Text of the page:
Empowerment Series: Long Distance Runner, Olympic Qualifier, Founding Member of Angel City Elite, Mexican-American, Sabrina De La Cruz Shares Empowerment Mission
Sabrina De La Cruz was shocked at her observation during the 2020 Olympic Qualifiers Marathon Trials. The absence of diversity was unsettling but she was filled with pride to represent the BIPOC community at the event. A New York Times article in the same year supported the runner’s sighting. It isn’t a well-kept secret that running is predominantly, a White sport. The trials consisted of 92% White, 1% Black, 1% Asian, and 5% Other, definitely a rude awakening for the young runner. The reality was discouraging but she took it in stride, the realization fueled a fire within the athlete. This experience led her to explore opportunities that give BIPOC runners access to proper resources, helping them engage in the sport. She was inspired to contribute to the creation of a women’s distance running team called Angel City Elite (ACE). The growing community based out of Los Angeles, California encourages runners to join its mission while receiving the support necessary during their athletic journey.
It was such a pleasure, listening to Sabrina’s powerful message about her passion project. She jumped on our Zoom meeting and shared thoughts, experiences that further motivated me to continue my own mission. The athlete is a voice of positive energy and hope that will leave you wanting to hear more. Our time on the video call went by in a blink! Her light shines bright which will come across, as you learn more about Sabrina in this interview.
We are a double minority – Latinas and women. How did it feel to be part of such a large sporting event and not have others that looked like you on your field? Honestly, I was shocked at the lack of representation. The experience made me feel as if I didn’t belong and I wanted to do something to change it. However, voices in the audience yelling “Go Latina, go Sabrina!” empowered me. I knew then, we needed more Latinas to be part of the sport.
You are the Co-Founder of Angel City Elites (ACE), a team of women that share your vision. You are part of the creation of a community that supports and empowers the BIPOC running population. Have you experienced marginalization or been in a situation that made you feel excluded due to your gender or ethnicity? Yes, I went for an out-of-state run, while at the location I encountered a group of women talking amongst themselves. I sat down at a table next to them during lunch and they gave me their back. The chatter and looks coming from the group made me uncomfortable. I proceeded to put on my headphones to have them think I wasn’t paying attention. I heard one of the women say, “I didn’t know we had Hispanics here?” I felt singled out and out of place, the comment made me want to go home that very moment!
In an interview for Women’s Running, you said, “We need more empowerment.” It is evident that empowering others is important to you, as is promoting diversity. What is the one thing, we can do to encourage empowerment among all women? In my opinion, it’s important to stop playing the comparison game. There is no need for competition or judging each other, instead find ways to support other women. We should learn to be genuinely happy for others. Be kind, you never know what someone else is going through in their lives. Mental health should be a priority for everyone and keeping a positive mindset promotes good health.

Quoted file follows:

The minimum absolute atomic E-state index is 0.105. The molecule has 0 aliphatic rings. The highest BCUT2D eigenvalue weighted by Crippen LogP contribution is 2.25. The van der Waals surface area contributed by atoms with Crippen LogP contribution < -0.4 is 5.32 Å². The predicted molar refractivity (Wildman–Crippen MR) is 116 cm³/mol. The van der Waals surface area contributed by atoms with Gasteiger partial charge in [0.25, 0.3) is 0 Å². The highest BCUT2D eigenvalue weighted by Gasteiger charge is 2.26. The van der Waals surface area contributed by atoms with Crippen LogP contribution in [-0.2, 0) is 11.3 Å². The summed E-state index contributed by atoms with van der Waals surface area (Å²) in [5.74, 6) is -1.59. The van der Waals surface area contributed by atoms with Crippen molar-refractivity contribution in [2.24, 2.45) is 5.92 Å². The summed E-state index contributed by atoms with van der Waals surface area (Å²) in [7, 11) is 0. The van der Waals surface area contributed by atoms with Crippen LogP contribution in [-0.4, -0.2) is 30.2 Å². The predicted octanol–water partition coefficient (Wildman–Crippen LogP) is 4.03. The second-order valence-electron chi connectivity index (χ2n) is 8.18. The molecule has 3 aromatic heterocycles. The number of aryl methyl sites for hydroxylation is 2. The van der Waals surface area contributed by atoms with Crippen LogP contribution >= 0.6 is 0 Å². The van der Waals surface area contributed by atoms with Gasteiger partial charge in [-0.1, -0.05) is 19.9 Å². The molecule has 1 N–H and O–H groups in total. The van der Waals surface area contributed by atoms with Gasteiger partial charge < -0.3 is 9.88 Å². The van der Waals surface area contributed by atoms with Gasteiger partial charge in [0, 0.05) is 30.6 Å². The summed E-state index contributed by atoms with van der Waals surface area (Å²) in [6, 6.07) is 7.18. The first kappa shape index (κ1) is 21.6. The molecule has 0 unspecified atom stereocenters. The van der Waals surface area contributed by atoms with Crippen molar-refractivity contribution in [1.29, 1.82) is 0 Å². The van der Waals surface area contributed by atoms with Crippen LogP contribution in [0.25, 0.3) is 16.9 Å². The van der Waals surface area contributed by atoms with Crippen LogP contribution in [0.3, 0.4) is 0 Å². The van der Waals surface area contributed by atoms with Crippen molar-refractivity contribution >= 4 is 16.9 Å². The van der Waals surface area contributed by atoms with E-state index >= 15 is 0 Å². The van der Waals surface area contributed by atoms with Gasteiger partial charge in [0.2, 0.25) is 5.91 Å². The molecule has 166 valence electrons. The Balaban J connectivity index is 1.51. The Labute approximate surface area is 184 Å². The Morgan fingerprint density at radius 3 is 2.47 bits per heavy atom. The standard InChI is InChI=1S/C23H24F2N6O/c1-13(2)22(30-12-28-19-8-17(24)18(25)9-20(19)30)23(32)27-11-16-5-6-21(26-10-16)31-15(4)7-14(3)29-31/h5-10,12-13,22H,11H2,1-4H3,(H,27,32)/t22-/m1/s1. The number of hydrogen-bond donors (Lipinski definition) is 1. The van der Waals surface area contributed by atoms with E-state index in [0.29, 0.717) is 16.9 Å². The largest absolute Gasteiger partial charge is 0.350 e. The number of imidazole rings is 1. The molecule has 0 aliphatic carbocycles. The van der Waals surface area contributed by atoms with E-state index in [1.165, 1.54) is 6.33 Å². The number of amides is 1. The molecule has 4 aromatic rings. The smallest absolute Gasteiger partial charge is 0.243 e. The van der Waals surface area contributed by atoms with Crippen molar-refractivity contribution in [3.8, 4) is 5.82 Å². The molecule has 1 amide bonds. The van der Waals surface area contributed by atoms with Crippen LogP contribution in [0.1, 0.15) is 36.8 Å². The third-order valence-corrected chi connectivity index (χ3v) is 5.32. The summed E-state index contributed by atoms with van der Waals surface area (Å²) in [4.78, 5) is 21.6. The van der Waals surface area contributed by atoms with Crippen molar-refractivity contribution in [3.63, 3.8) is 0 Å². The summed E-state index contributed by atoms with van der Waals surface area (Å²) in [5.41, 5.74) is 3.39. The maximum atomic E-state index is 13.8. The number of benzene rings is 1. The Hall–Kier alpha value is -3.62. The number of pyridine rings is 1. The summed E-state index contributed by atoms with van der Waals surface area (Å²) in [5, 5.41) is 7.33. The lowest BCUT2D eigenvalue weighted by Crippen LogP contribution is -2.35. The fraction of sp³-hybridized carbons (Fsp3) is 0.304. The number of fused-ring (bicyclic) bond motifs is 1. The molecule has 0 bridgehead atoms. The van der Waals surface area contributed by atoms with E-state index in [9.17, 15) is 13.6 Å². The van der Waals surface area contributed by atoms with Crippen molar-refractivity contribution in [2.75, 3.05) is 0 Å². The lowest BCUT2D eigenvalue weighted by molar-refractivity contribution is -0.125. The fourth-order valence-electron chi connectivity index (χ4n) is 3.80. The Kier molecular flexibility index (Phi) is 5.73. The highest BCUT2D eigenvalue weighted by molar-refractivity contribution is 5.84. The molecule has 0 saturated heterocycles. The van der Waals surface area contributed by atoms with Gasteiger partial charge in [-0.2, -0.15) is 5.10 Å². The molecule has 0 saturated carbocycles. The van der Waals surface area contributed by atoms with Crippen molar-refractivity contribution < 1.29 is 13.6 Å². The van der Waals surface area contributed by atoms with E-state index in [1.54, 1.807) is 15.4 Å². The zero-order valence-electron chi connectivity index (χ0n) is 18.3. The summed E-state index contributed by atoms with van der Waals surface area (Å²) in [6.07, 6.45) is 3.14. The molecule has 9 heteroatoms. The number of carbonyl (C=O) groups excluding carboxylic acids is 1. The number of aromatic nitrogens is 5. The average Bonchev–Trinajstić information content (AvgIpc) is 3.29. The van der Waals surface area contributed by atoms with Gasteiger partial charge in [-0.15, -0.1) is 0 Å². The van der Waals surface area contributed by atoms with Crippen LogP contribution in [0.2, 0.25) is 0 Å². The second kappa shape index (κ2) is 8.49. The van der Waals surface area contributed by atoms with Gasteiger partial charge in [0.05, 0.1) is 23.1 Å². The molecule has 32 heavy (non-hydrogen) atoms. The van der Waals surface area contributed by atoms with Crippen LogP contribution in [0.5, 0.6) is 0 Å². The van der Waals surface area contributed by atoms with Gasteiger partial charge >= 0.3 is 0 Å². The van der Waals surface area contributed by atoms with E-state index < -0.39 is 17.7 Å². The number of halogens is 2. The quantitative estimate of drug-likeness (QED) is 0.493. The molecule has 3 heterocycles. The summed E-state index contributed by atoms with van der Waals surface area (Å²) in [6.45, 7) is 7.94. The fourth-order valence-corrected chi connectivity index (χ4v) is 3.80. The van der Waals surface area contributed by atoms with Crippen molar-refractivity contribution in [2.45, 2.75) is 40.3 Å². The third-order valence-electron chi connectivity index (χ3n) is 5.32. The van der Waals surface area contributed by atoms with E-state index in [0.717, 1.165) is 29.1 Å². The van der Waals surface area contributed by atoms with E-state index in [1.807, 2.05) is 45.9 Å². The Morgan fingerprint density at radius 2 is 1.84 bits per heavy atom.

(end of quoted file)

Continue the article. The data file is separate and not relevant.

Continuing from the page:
Many people look to find a purpose or meaning in life. You are making a difference in people’s lives by building a platform that embraces initiatives to increase the visibility of the BIPOC community. Congratulations to you, the team, and Brooks for sponsoring such a beautiful project to bridge the gap of representation. What is your WHY? Why is this mission important to you and why should it matter to us? This mission should be important to all of us. I want younger generations to be inspired and confident in the pursuit of their goals. When we see others that look like us doing the things, we aspire to do more, it encourages us to dream bigger. I really enjoy and value mentoring young people, so they feel motivated to go after their passion.
Running should be inclusive, a sport for everyone, not limited to select groups. We need more resources to help young people because they’re the future.
AW likes to end interviews with a positive message. Can you give us a quote, affirmation, mantra, or advice to empower our readers to believe in the power of achieving their dreams? “If you believe it, you can achieve.” The secret is to believe it, envision what you want, and do the work. You can make things happen by taking small steps towards your dream or goal. There will be challenges but remain focused with a positive mindset. It works if you keep practicing these exercises.
Sabrina takes her craft seriously, she runs 90 miles per week. She is determined to pave a road to greatness and take her community along.
On the journey to becoming the best self, we will face challenges and pain that seem unbearable. Living or working in an environment that makes you feel like an outcast will weigh you down emotionally, spiritually, and mentally. In an effort to counteract that agony, one of the most critical actions to take is to be confident. It is your job to know who you are and love yourself with everything!
We look forward to hearing about new runners joining Angel City Elites, receiving mentorship, opportunities, and the means for training and education to advance them in the sport. The world needs a wide range of communities in order to support individuals and agendas that raise the profile of our fellow Latino population. AW is thankful to Sabrina for sharing her beautiful vision with us.
Everyone has a purpose, it is a joy to have so many women visit our community to inspire.
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